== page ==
With a cult following and a client book filled with celebrities, skin whisperer Melanie Grant is now opening shop in Melbourne. She talks social media, signature results and Linda Evangelista with Tracey Withers
Run a search on Melanie Grant and Google will tell you she’s the skin whisperer Jessica Gomes and Nicole Trunfio will fly home for. You’ll see holiday selfies of her in New York with devotee turned friend Lara Worthington. But when you meet Grant, 35-year-old celebrity facialist, you realise hype has little to do with how hot she is right now. “I’m flattered by the buzz, I’m grateful and I don’t mean to sound aloof, but buzz doesn’t run a business,” she says. “I can only trade on being great at skin for my clients, celebrity or not.”
“There’s always a lot of noise — the latest, greatest — in this industry, and I’m a beauty nerd who [distils] all that. I don’t use modalities that aren’t clinically proven; I’ll research stem cells and growth factors. I’m extremely conservative.”
Conservative can also be ballsy. When Grant hung her name above the door of her first clinic, in Sydney’s Double Bay, back in 2012, offering only bespoke, upscale skin treatments, she was an outlier on a scene choked with coupons from beauty-plex salons cranking out waxing, facials, brow tattoos and Botox, all inside a lunch hour.“I had 13 years of experience just in skin. I’d trained in traditional-school massage and ritual facials; I’d learnt technologies like laser under some of the best skin doctors, but there was nobody combining those two worlds.When I wanted to see someone like the facialists I love in New York or Paris or London, there was nobody here,” she says.“I realised success could not be about competing with the crowd — it had to be about valuing my craft.”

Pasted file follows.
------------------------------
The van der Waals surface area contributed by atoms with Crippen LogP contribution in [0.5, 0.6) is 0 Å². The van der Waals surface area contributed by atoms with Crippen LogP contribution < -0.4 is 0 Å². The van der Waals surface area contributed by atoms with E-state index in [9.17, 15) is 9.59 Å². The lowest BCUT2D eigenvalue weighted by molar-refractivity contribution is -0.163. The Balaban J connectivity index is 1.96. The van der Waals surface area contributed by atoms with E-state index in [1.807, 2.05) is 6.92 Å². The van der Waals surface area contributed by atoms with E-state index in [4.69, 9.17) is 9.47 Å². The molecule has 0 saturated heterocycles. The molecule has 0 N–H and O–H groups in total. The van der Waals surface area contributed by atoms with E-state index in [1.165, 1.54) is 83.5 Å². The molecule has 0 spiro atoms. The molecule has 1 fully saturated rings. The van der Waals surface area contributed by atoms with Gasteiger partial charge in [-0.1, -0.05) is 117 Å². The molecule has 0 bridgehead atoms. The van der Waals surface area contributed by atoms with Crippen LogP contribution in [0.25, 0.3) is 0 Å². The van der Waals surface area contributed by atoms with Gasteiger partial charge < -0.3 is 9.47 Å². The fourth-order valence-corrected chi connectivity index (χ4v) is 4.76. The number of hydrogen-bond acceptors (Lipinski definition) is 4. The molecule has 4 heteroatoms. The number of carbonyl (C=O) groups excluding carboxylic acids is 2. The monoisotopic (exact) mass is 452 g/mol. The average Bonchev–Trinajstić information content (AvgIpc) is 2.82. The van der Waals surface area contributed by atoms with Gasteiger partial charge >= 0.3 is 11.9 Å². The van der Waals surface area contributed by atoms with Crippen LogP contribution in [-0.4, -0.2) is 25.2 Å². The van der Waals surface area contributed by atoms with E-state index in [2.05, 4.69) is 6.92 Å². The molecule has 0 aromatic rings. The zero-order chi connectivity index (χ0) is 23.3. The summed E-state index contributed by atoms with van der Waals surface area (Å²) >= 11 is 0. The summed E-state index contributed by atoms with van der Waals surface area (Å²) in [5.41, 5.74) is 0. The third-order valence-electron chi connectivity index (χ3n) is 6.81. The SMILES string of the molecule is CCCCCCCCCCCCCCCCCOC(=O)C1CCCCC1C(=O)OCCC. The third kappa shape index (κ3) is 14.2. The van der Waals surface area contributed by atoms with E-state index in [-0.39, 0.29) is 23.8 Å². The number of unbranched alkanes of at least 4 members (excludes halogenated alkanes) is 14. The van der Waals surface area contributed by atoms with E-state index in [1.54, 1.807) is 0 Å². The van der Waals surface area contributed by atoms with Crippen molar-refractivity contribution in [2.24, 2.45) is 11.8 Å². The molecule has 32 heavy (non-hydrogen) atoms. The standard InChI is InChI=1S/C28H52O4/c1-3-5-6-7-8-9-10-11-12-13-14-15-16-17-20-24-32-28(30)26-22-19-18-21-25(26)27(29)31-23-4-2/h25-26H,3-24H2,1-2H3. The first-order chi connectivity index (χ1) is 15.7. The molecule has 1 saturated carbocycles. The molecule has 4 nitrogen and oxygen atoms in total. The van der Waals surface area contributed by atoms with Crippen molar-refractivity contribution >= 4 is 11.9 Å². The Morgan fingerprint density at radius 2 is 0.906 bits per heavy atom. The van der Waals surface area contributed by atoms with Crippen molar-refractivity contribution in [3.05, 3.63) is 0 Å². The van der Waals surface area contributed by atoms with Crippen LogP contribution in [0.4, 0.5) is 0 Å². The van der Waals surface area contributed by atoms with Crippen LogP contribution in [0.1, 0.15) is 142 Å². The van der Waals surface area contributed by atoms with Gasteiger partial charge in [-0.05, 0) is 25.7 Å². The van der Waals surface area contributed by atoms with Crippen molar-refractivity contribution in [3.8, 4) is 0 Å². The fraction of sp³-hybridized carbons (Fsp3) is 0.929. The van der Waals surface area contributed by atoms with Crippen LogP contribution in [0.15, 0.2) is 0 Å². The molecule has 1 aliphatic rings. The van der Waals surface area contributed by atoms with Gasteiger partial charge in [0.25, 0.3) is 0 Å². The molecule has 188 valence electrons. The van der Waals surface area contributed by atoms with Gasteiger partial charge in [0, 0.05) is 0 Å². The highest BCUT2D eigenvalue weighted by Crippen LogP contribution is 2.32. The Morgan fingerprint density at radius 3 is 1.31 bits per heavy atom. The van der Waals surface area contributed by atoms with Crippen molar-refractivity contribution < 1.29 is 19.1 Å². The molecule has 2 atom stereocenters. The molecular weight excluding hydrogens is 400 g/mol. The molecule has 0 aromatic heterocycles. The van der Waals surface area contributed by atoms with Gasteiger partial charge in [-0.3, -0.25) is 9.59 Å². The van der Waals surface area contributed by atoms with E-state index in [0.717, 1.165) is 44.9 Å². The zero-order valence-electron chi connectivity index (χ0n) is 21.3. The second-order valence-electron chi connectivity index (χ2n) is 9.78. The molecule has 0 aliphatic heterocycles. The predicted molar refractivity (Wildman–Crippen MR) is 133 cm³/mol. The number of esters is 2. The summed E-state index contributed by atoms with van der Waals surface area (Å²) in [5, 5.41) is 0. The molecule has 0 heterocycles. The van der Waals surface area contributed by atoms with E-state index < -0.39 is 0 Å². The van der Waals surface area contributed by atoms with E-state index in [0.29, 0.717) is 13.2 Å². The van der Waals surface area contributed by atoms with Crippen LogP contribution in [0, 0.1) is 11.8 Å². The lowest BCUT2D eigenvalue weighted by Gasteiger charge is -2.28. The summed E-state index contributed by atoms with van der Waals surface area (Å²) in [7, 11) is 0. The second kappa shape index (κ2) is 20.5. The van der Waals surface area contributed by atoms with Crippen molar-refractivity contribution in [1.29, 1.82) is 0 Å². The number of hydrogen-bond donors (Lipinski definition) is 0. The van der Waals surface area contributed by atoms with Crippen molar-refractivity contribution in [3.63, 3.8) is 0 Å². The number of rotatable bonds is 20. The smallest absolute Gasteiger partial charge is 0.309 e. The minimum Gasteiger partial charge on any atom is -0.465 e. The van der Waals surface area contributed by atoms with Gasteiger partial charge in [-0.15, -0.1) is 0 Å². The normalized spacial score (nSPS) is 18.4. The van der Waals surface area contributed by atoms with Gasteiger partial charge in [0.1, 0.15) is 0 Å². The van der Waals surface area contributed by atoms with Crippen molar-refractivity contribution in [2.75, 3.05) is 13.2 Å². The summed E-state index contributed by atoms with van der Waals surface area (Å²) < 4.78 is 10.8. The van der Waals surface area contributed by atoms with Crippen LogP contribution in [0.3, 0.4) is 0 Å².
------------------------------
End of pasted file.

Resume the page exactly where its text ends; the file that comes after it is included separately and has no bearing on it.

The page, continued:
As it does now, the Melanie Grant Skin Health menu spanned light, laser and radio frequency as well as organic detox and French gommage facials. No injectables, because Grant isn’t into that. No upselling. “We make something like laser, not usually pleasant, feel more of a luxury experience, but doing a serious Fraxel on a 25-year-old for ‘general rejuvenation’? Absurd,” she says.